Frontal Base of a Funerary Couch Maker: Unknown

6th century

Asian Art

Stone mortuary couches appeared in tombs in northern China during the fifth and sixth centuries. The function of these couches is not entirely clear; they may have been couches designed to support a coffin (guan chuang) or to serve the spirit of the deceased when it periodically revisited the tomb. This is the frontal base of such a couch. Protective creatures are found on each of the three legs: the head of a fantastic beast with bulging eyes and curly mane carved in high relief appears in the center, while two guardian beasts seated in landscape settings appear on the two outer supports. The horizontal area above the legs is decorated with nine mythical beasts and monsters carved in low relief below a border of lotus-petal lappets. The presence of the lotus decoration, which came with Buddhism to China, reflects the pervasiveness of Buddhism in Chinese society by the early sixth century.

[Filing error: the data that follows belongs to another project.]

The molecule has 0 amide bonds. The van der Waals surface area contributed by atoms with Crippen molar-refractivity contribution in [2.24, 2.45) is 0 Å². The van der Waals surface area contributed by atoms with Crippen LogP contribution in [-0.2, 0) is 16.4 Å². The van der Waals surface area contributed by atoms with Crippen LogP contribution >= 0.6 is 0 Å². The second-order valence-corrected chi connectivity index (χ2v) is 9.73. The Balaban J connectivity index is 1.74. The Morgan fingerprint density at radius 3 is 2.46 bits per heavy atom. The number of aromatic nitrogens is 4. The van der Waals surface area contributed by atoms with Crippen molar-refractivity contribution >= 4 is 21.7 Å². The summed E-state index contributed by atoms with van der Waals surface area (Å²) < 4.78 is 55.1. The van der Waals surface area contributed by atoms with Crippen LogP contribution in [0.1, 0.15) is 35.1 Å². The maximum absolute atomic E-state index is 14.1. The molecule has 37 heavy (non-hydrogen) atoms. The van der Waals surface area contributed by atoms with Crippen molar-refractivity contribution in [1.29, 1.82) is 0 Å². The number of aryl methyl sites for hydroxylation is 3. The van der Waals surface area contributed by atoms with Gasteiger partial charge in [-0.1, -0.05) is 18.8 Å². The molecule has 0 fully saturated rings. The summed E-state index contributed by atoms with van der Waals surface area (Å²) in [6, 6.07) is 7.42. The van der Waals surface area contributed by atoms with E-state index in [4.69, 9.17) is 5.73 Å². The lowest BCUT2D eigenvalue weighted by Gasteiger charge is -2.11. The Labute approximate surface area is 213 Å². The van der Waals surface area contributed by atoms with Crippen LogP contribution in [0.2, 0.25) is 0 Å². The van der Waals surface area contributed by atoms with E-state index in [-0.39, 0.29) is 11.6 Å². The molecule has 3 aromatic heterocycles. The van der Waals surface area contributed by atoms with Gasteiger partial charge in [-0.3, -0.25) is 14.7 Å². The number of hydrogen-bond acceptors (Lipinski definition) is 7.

Dark gray stone, extensive remains of red, black, and white pigments


76 1/2 in. (194.3 cm)
15 5/8 × 76 1/2 × 5 in. (39.688 × 194.31 × 12.7 cm)

Credit Line

Gift of the Rubin-Ladd Foundation under the bequest of Ester R. Portnow

Accession Number



Northern Dynasties (386–581 C.E.), 6th century


Note: This electronic record was created from historic documentation that does not necessarily reflect the Yale University Art Gallery’s complete or current knowledge about the object. Review and updating of records is ongoing.



Private collection; J.J. Lally & Co. Oriental Art, New York, by March 1996; sold to the Rubin-Ladd Foundation, Georgetown, Conn., and New York, July 2000; given to the Yale University Art Gallery, New Haven, Conn., 2000
  • Art for Yale: Collecting for a New Century, exh. cat. (New Haven, Conn.: Yale University Art Gallery, 2007), 128–29, 373, pl. 120, fig. 1 (detail).
  • Gilles Beguin, "A propos du Gang du Musée Cernuschi," Collections parisiennes: bulletin des conservateurs et des personnels scientifiques de la Ville de Paris no. 4 (1998): 18, fig. 2.
  • Early Dynastic China: Works of Art from Shang to Song, exh. cat. (New York: J.J. Lally & Company, 1996), no. 12.
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